Repentance has a public aspect and a private aspect. Jesus speaks very clearly about doing one’s repentance in secret -- not chattering on in public about how hungry your pious fasting has left you. At the same time, the church also has a ministry to call -- publicly -- for repentance, to sometimes play the role of John the Baptist. Calls for repentance happen every week, every day, inside religious buildings, inside religious communities. Sometimes calls for repentance need to happen out on the street corners, too.
Still, this is a strange thing to do, this liturgy outside a hospital. It does not feel entirely comfortable to me -- but I am not sure anything about Ash Wednesday ever feels entirely comfortable.
Five years ago, the Rev. Teresa K.M. Danieley had an epiphany of sorts. If people can grab breakfast on the go or pay a bill from their cell phone, she thought, why shouldn't they be able to get their ashes in a flash?
That's why, on Ash Wednesday 2007, Danieley planted herself in full priestly regalia at a busy intersection in St. Louis, smudging the sign of the cross on the foreheads of bicyclists, drivers and bus passengers.
This year, at least 49 Episcopal parishes across 12 states will offer ashes to passersby at train stations, bus stops and college campuses on Ash Wednesday (Feb. 22) as Danieley's "Ashes to Go" concept spreads nationwide.
All the major world religions have an element of self-denial at their core. Jews have Yom Kippur.Muslims have Ramadan.Christians have Lent.
In a world filled with clutter, noise, and hustle, Lent is a good excuse to step back and rethink how we think and live.In a world of instant gratification, it’s a chance to practice delayed gratification – to fast -- so that we can truly appreciate the blessings we have.In a world where virtual friends are replacing real ones, it is an invitation to turn off TV and computer screens so we can spend time with real people again.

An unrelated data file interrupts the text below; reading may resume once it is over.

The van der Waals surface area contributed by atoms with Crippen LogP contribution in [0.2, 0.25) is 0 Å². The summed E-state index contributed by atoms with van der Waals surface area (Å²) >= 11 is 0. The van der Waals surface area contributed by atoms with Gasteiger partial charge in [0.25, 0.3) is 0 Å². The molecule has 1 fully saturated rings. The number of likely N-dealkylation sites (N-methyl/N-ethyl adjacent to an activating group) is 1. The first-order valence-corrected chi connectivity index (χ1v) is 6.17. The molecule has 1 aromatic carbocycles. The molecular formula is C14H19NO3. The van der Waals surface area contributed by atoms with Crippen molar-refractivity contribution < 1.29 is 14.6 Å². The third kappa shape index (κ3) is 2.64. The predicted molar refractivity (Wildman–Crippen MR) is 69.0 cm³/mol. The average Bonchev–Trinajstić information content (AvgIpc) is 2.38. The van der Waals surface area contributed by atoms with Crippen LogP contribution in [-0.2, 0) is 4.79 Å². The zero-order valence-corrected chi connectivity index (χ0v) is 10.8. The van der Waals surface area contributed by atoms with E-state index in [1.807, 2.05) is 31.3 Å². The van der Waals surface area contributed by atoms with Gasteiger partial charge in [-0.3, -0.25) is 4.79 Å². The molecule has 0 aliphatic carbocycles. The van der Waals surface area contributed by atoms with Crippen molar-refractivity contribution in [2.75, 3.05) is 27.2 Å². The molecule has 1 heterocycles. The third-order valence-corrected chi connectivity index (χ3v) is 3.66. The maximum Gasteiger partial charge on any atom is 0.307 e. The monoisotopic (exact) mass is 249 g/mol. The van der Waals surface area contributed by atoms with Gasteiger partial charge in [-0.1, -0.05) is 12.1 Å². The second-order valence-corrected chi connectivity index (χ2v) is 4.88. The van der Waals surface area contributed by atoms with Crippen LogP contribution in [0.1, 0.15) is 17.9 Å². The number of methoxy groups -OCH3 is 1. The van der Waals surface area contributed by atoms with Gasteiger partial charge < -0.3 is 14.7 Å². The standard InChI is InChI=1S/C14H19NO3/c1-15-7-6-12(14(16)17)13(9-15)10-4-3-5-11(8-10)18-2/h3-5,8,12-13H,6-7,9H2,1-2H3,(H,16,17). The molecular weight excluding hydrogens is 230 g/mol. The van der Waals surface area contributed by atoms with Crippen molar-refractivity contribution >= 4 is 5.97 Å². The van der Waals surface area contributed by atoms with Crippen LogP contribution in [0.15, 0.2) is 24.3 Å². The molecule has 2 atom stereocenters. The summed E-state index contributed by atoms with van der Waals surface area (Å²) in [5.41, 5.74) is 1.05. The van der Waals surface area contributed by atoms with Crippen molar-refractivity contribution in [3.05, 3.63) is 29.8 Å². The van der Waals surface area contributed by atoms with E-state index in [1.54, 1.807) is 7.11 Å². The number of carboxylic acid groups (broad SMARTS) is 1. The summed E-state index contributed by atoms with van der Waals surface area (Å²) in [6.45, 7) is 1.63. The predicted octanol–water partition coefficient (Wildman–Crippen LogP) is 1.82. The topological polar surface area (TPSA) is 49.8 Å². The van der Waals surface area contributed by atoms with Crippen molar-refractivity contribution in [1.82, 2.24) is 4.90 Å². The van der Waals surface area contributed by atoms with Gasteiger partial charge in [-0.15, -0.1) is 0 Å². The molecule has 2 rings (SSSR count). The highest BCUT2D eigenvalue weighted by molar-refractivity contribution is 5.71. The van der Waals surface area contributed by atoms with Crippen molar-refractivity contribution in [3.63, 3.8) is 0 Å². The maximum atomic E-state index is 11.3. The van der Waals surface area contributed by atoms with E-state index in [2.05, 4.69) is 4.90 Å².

It’s an opportunity to give up something that is sucking the life out of us so that we can be filled with God, with life, with love again.
On Ash Wednesday, Catholics and many others will walk around with ashen crosses (or, by the end of the day, what look like indeterminate smudges) on our foreheads. Those ashes are strong symbols of core principles of the Catholic faith — symbols of repentance, identity, reconciliation, and renewal of baptism in the faith.
As a voting rights lawyer who is about as passionate about my work as I am about my faith, I can’t help but see parallels between the moral guidance I am given by my faith, and the policy choices that confront us in the secular world. These principles are reflected in the way we worship – and also in the actions we take in the secular world. This has led me and others to the conclusion that the 4 million Americans who lost their voting rights while incarcerated, and now live in our communities, deserve the chance to vote again upon release. It is both the just and the moral thing to do.
As we approach Ash Wednesday during this Holy Season, I encourage all Christians, guided by their core beliefs, to consider this idea.
O God of Love, the Fast You Choose
KINGSFOLD CMD (“Today We All Are Called to Be Disciples”)
O God of love, the fast you choose is not some great display.
It’s everything we gladly do to serve you day by day.
It’s not a moment set apart when we will mourn our sin;
For you require a change of heart— a change from what has been....
It's Fat Tuesday. The height of the Mardi Gras celebration. The pinnacle of Carnaval. The time of year when religious and non-religious types alike trek to places like New Orleans and Rio de Janeiro to whoop it up before the season of Lent begins. Granted, most party-goers could likely give a rip about Lent, but to celebrate the storm before the calm is still a tradition many engage in.
In January last year, Mr. Neff and I began a Lenten experiment. We wanted to see if we could eat adequate amounts of tasty and nutritious food on a food-stamp budget. We also wanted to see what we might learn from the attempt. I recorded the experiment in fifty almost-daily posts on my blog, Lively Dust.